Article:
It is already known in principle with Otto engines to use two or more ignition pulses per working stroke for ignition at various sites. A multiple ignition has not yet been used, however, in stationary lean-gas engines. Tests by the applicant have shown that outstanding results can be achieved with such a double or multiple ignition in lean engines. It is to be presumed that the good ignition properties in the case of this variant are due to the fact that the first laser pulse brings about a dissociation of the fuel portions in components which are then more readily ignitable by the second or further laser pulses.
In any case, this double or multiple ignition also permits a direct intensity adjustment if the cylinder pressure of every cylinder is actively recorded and fed to a regulating apparatus. Using the cylinder pressure, it is in fact easy to establish whether the first laser pulse has already led to ignition. If this is the case, the second and any further laser pulses can remain at a standard level. But if the first laser pulse has not led to an ignition, which is reflected in a smaller rise in cylinder pressure, the engine control means or the regulator provided therein can immediately increase the intensity and optionally the duration of the second laser pulse in order to still achieve a reliable ignition during this working stroke.
Further advantages and details of the invention will be explained in more detail with the help of the following description of the Figures.
The internal combustion engine represented in
The novel feature is that the engine represented in
Each cylinder can be provided with its own laser in the laser light source 10. However, it is also possible to operate with a single laser and divide up the laser light beams for the individual cylinders, for example by beam splitters or rotating mirrors.
Diode laser-pumped solid-state lasers, such as for example YB lasers or Nd/YAG lasers, can be provided as laser light sources for one or more cylinders. These laser light sources can comprise an actively or passively Q-switched laser in order to permit a precisely timed triggering. The wavelength of the laser light used lies more advantageously above 400 nm, preferably above 800 nm, i.e. in the infrared range. Other wavelengths are perfectly conceivable and possible, however.
It has been shown that it is sufficient if the ignition energy of the laser pulse used for an ignition process lies below 20 mJ, preferably below 5 mJ. With a lean mode of operation, it is even possible to manage with ignition energies of below 3 mJ given optimal focus position and intensity distribution. The pulse duration of the individual laser light pulse advantageously lies between 1 ns and 100 ns, preferably between 5 ns and 50 ns. This also permits the use of laser diodes which provide the ignition laser pulse direct as against merely pumping one solid-state laser.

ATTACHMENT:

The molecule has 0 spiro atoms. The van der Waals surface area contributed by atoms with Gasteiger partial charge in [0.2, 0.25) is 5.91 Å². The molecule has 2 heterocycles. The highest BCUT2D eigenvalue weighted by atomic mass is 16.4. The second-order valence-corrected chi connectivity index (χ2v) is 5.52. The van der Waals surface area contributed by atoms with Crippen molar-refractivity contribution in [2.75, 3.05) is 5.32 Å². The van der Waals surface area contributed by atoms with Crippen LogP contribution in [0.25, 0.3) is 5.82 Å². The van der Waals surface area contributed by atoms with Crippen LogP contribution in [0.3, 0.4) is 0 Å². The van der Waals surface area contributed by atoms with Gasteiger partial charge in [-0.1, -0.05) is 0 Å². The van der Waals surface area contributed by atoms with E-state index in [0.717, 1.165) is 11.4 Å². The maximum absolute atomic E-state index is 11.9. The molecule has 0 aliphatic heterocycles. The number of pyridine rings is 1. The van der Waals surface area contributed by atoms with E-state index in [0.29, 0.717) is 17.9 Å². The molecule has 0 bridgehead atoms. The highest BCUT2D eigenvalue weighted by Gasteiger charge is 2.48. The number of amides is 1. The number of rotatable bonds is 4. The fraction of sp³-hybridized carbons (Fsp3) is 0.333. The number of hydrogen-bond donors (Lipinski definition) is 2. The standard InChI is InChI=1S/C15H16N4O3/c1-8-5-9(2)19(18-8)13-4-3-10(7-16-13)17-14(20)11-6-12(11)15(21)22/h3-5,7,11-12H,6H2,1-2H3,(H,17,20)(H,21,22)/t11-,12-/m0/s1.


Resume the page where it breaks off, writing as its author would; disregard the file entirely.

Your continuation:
Referring now to
Instead of the previous spark plug, a combustion chamber window 22 preferably made of sapphire is now provided via which the laser beam 23, after focussing via the lens 24, is introduced into the combustion chamber 25 as a triggered laser ignition pulse.
More precisely, the focus 26 of the laser light lies in the piston trough 19 a of the piston 19, at a distance a which is between 25% and 75% of the trough depth d. Because of this spatial position of the focus well inside the combustion chamber, a good ignition is achieved even with lean air/fuel mixtures above a lambda value of 1.9.
The laser ignition also permits, through the possible small combustion chamber window, a lateral access to the combustion chamber (e.g. normal relative to the cylinder axis).
The coupling optic can contain one or more lenses 24. However, it is also possible to design the combustion chamber window 22 itself as a lens.
As already mentioned at the outset, it is advantageous if the coupling optic does not focus the laser light beam down to a maximally small beam cross-section. Rather, it has proved more favourable if the maximum intensity half-width value, measured across the direction of the beam, of the laser light beam in the focus lies between 20 μm and 300 μm, preferably between 40 μm and 100 μm.
The prechamber is numbered 27. It can, but need not, have a separate fuel feed (gas line 28). The prechamber has, in customary manner, an prechamber combustion space 27 a which is connected to the main combustion chamber 25 via overflow openings 29. The focus 26 of the laser light coupled from the side via the combustion chamber window developed in the form of a lens lies in the center of the prechamber combustion space 26.
The laser ignition according to the invention is suitable not just for stationary gas engines but also for (mobile) gasoline engines or (mobile) gas engines.
The laser ignition is also suitable for the new combustion concepts of the HCCI (Homogeneous Compressed Charge Ignition) diesel engine where they can preferably be used as an ignition indicator.
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|U.S. Classification||123/143.00B, 372/23, 123/260|
|International Classification||F02B1/12, F02D41/30, F02P23/00, F02P23/04|
|Cooperative Classification||F02B1/12, F02P23/04, F02D41/3041|
|Jan 21, 2003||AS||Assignment|
Owner name: JENBACHER ZUNDSYSTEME GMBH, AUSTRIA
Free format text: ASSIGNMENT OF ASSIGNORS INTEREST;ASSIGNORS:HERDIN, GUNTHER;KLAUSNER, JOHANN;REEL/FRAME:013695/0968
Effective date: 20021205
|Feb 25, 2005||AS||Assignment|
Owner name: GE JENBACHER AKTIENGESELLSCHAFT, AUSTRIA
Free format text: MERGER;ASSIGNOR:JENBACHER ZUNDSYSTEME GMBH;REEL/FRAME:016304/0178
Effective date: 20030915
Owner name: GE JENBACHER GMBH & CO OHG, AUSTRIA
Free format text: MERGER;ASSIGNOR:GE JENBACHER AKTIENGESELLSCHAFT;REEL/FRAME:016304/0492
Effective date: 20031004
|Dec 14, 2009||REMI||Maintenance fee reminder mailed|
|May 9, 2010||LAPS||Lapse for failure to pay maintenance fees|
|Jun 29, 2010||FP||Expired due to failure to pay maintenance fee|
Effective date: 20100509